2005 has been a fantastic year for music. So, I'm going to capitilize on that and cash in with my top 20 albums of the year. As much as I listen to music (and that's a lot), I don't listen to nearly enough to create anything I would consider a definitive and comprehensive list. This list represents the 20 albums that I've enjoyed the most this year. Feel free to agree or disagree, and to convince me of the error of my ways. The worst that could happen is that I would discover something new.
In any case, picking only 20 albums to represent this year was really hard. The first time I made the list off the top of my head, I ended up with 31 albums (and Muzzle of Bees beat me to that idea). Trimming that additional 11 was hard work. When I reveal the final five, I'll list the others that I thought long and hard about.
So without further ado, the top 20 begins with albums 16 through 20. For the next three weeks (the rest of the month), I'll continue the countdown five albums at a time.
20. Okkervil River – Black Sheep Boy
I only recently discovered Okkervil River. I'm glad a did. Anyone that knows my musical taste will know that I'm a sucker for a bit of twang and a bit of organ shimmer. Okkervil River supplies both.
19. Sigur Rós – Takk
I'm not sure what to make of Sigur Rós. I'm a relative newcomer to their music, having only discovered their ethereal but addicting songs this year. All I know is that I keep looking for it on my iPod, whatever the situation. This album was a lifesaver on especially long travel days.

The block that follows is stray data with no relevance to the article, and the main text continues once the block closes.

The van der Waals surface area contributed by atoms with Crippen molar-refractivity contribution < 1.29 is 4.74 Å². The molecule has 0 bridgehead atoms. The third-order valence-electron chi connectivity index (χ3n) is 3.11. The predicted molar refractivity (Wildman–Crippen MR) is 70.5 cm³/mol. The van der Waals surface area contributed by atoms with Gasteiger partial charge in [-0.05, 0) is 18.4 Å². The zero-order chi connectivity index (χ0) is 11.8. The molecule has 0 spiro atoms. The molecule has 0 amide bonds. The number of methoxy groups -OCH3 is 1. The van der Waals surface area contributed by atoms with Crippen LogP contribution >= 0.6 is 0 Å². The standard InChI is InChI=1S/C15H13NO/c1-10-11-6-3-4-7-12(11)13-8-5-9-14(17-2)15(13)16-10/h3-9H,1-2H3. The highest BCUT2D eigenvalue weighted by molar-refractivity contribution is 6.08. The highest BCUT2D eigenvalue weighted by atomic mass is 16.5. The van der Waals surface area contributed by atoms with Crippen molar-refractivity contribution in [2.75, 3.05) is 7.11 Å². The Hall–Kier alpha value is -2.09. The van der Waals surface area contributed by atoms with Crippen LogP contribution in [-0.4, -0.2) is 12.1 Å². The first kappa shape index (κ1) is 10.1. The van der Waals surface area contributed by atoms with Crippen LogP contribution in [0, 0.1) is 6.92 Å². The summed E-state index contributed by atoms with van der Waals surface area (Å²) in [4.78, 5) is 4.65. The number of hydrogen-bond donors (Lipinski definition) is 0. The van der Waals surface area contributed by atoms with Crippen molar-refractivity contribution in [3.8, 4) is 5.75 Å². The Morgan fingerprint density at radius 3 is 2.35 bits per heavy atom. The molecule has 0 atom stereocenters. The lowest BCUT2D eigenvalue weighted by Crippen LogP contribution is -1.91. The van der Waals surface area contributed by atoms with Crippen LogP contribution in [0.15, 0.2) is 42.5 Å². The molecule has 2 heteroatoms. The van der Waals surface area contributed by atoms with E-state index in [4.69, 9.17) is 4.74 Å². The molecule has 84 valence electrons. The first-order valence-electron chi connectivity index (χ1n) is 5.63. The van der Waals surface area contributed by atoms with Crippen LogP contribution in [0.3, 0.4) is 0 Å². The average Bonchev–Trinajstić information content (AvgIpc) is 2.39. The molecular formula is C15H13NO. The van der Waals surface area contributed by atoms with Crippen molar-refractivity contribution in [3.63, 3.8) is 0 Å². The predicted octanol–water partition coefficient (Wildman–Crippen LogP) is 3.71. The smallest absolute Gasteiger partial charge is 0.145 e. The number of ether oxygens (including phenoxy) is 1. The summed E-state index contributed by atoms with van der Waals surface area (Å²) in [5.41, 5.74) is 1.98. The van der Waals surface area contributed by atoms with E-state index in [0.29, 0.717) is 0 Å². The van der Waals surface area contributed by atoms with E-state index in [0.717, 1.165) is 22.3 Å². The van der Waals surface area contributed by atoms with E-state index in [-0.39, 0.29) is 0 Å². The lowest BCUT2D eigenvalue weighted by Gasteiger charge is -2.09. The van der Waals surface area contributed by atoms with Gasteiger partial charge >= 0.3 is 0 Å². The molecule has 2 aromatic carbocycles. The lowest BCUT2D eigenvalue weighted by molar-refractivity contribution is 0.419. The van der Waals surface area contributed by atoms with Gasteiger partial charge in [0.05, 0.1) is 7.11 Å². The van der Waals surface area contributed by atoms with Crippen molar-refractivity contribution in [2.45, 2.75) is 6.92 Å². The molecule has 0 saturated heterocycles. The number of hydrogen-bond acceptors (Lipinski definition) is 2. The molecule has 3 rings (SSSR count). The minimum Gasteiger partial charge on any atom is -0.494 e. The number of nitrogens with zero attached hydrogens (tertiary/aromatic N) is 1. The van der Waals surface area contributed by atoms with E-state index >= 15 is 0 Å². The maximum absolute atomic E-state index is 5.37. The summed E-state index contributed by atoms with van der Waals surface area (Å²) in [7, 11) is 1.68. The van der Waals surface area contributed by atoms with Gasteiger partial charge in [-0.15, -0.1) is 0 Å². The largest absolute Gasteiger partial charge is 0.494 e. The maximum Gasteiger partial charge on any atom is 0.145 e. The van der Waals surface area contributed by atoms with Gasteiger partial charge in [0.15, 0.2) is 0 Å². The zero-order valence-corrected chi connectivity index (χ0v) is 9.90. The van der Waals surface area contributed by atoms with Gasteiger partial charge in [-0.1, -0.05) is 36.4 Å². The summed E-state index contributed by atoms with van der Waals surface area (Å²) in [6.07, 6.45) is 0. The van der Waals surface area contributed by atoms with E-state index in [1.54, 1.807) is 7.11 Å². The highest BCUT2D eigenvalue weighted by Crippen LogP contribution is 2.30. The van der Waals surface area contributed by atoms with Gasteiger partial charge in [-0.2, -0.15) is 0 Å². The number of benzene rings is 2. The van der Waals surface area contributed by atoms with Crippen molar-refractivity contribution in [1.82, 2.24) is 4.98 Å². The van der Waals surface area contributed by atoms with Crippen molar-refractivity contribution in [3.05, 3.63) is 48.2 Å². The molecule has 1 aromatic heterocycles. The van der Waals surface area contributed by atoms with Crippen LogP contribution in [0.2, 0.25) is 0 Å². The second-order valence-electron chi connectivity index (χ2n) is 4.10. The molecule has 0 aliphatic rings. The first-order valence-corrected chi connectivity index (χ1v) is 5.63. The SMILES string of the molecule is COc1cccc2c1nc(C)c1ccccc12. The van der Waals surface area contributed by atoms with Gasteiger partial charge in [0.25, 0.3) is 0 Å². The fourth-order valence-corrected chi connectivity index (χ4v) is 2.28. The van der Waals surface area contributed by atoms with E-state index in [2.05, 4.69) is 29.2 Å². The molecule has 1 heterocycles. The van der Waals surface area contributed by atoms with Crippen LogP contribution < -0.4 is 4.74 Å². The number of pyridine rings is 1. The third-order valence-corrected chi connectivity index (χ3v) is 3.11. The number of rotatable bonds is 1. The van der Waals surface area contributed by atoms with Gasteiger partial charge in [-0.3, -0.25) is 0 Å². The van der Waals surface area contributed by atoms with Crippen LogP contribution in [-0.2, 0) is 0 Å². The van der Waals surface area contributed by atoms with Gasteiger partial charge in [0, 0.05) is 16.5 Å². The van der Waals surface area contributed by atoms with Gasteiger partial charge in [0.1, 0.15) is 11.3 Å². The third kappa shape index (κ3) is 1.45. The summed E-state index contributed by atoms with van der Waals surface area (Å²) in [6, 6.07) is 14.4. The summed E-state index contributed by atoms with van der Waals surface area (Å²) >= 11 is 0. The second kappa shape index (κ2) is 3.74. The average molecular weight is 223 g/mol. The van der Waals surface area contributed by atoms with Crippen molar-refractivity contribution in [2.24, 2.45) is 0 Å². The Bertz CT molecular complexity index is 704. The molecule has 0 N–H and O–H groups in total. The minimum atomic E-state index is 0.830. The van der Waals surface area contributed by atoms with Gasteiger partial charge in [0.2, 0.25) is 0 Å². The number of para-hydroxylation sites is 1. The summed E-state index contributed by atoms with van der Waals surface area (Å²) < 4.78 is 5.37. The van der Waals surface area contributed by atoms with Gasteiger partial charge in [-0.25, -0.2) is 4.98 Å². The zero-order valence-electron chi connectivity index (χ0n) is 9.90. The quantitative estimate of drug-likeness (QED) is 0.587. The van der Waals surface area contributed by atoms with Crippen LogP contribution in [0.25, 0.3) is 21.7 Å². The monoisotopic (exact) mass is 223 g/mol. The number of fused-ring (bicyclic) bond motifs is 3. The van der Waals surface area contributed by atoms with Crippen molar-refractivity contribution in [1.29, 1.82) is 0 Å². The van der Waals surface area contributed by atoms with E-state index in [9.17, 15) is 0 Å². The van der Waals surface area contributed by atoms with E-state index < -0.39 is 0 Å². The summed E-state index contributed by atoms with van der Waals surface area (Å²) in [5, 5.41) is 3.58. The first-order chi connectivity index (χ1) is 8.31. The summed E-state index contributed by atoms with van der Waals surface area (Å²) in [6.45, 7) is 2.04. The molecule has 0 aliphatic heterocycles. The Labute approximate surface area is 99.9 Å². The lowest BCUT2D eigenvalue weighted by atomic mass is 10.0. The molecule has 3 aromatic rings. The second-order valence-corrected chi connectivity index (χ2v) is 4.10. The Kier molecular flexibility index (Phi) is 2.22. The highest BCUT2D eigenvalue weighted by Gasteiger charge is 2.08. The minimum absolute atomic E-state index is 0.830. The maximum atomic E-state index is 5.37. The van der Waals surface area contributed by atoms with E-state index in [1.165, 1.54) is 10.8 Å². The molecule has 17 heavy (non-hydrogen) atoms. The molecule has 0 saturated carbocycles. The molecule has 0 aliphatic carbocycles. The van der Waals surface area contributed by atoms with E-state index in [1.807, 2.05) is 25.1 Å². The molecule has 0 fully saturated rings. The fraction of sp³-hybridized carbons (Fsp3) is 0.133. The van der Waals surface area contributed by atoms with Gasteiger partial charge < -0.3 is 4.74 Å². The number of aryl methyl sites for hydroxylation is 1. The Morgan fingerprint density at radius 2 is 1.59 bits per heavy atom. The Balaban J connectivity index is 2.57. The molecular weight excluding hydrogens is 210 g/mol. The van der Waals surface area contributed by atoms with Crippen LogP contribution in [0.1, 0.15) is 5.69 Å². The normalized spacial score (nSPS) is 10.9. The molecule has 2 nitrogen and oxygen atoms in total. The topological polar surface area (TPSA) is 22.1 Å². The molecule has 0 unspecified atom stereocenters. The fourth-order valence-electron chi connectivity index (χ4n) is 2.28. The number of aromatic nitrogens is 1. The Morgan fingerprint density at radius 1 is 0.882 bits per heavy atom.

18. Feist – Let it Die
Broken Social Scene member, Leslie Feist, provides the #17 album of 2005. I'm not usually draw to singer-songwriter music, but this is a great exception (even if that description isn't especially descriptive). Her show inspired me to run out and grab this outstanding album.
17. Broken Social Scene – Self Titled
I really liked Your Forgot it in People, so I eagerly anticipated this release. At first, I was honestly a little disappointed. I thought it a little too chaotic at times (which is to be expected from such a large collective). It has really grown on me though. I suspect that if I were compiling this list sometime next month, it would crack the top 10.
16. The New Pornographers – Twin Cinema
This list is suddenly looking awfully Canadian isn't it. Dan Bejar's work on this album convinced me to give his solo project, Destroyer, another try. And any band that can take advantage of Neko Case so well would be hard pressed to fail. Add all this to Carl Newman's songwriting talents and success ensues.
Related: Top 20 Albums of 2005 (Honorable Mentions)
NP: "Learn How" - Mission of Burma